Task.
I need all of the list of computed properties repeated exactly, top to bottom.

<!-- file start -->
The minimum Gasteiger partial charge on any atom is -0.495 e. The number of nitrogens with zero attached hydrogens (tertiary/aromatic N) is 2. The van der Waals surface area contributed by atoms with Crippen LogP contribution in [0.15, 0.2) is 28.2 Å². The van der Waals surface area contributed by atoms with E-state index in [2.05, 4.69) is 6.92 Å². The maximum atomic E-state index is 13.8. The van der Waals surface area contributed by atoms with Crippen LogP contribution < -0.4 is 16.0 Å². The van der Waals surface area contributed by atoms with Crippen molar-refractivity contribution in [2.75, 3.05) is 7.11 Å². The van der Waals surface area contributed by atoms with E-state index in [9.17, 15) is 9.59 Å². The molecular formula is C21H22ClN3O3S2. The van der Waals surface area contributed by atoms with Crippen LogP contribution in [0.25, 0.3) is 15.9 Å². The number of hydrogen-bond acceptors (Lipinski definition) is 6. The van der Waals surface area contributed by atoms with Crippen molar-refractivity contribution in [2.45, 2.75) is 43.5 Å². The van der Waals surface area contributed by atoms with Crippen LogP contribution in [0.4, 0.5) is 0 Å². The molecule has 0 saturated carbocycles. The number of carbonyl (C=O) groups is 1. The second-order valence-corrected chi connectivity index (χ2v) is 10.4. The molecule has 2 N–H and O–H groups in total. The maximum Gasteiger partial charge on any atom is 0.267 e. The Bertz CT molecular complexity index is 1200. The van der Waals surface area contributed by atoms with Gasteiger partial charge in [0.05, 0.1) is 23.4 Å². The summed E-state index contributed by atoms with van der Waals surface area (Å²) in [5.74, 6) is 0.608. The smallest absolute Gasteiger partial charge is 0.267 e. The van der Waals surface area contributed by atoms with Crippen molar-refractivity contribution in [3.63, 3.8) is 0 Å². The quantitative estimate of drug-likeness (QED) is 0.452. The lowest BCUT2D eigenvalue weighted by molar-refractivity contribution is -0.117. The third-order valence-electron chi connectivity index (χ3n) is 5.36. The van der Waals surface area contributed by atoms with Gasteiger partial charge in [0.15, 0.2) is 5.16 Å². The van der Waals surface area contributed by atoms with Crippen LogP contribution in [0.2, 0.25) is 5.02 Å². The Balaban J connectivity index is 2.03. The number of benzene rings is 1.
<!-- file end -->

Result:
The minimum Gasteiger partial charge on any atom is -0.495 e. The number of nitrogens with zero attached hydrogens (tertiary/aromatic N) is 2. The van der Waals surface area contributed by atoms with Crippen LogP contribution in [0.15, 0.2) is 28.2 Å². The van der Waals surface area contributed by atoms with E-state index in [2.05, 4.69) is 6.92 Å². The maximum atomic E-state index is 13.8. The van der Waals surface area contributed by atoms with Crippen LogP contribution < -0.4 is 16.0 Å². The van der Waals surface area contributed by atoms with Crippen molar-refractivity contribution in [2.75, 3.05) is 7.11 Å². The van der Waals surface area contributed by atoms with E-state index in [9.17, 15) is 9.59 Å². The molecular formula is C21H22ClN3O3S2. The van der Waals surface area contributed by atoms with Crippen LogP contribution in [0.25, 0.3) is 15.9 Å². The number of hydrogen-bond acceptors (Lipinski definition) is 6. The van der Waals surface area contributed by atoms with Crippen molar-refractivity contribution in [2.45, 2.75) is 43.5 Å². The van der Waals surface area contributed by atoms with Crippen LogP contribution in [0.4, 0.5) is 0 Å². The molecule has 0 saturated carbocycles. The number of carbonyl (C=O) groups is 1. The second-order valence-corrected chi connectivity index (χ2v) is 10.4. The molecule has 2 N–H and O–H groups in total. The maximum Gasteiger partial charge on any atom is 0.267 e. The Bertz CT molecular complexity index is 1200. The van der Waals surface area contributed by atoms with Gasteiger partial charge in [0.05, 0.1) is 23.4 Å². The summed E-state index contributed by atoms with van der Waals surface area (Å²) in [5.74, 6) is 0.608. The smallest absolute Gasteiger partial charge is 0.267 e. The van der Waals surface area contributed by atoms with Crippen molar-refractivity contribution in [3.63, 3.8) is 0 Å². The quantitative estimate of drug-likeness (QED) is 0.452. The lowest BCUT2D eigenvalue weighted by molar-refractivity contribution is -0.117. The third-order valence-electron chi connectivity index (χ3n) is 5.36. The van der Waals surface area contributed by atoms with Gasteiger partial charge in [0.15, 0.2) is 5.16 Å². The van der Waals surface area contributed by atoms with Crippen LogP contribution in [0.2, 0.25) is 5.02 Å². The Balaban J connectivity index is 2.03. The number of benzene rings is 1.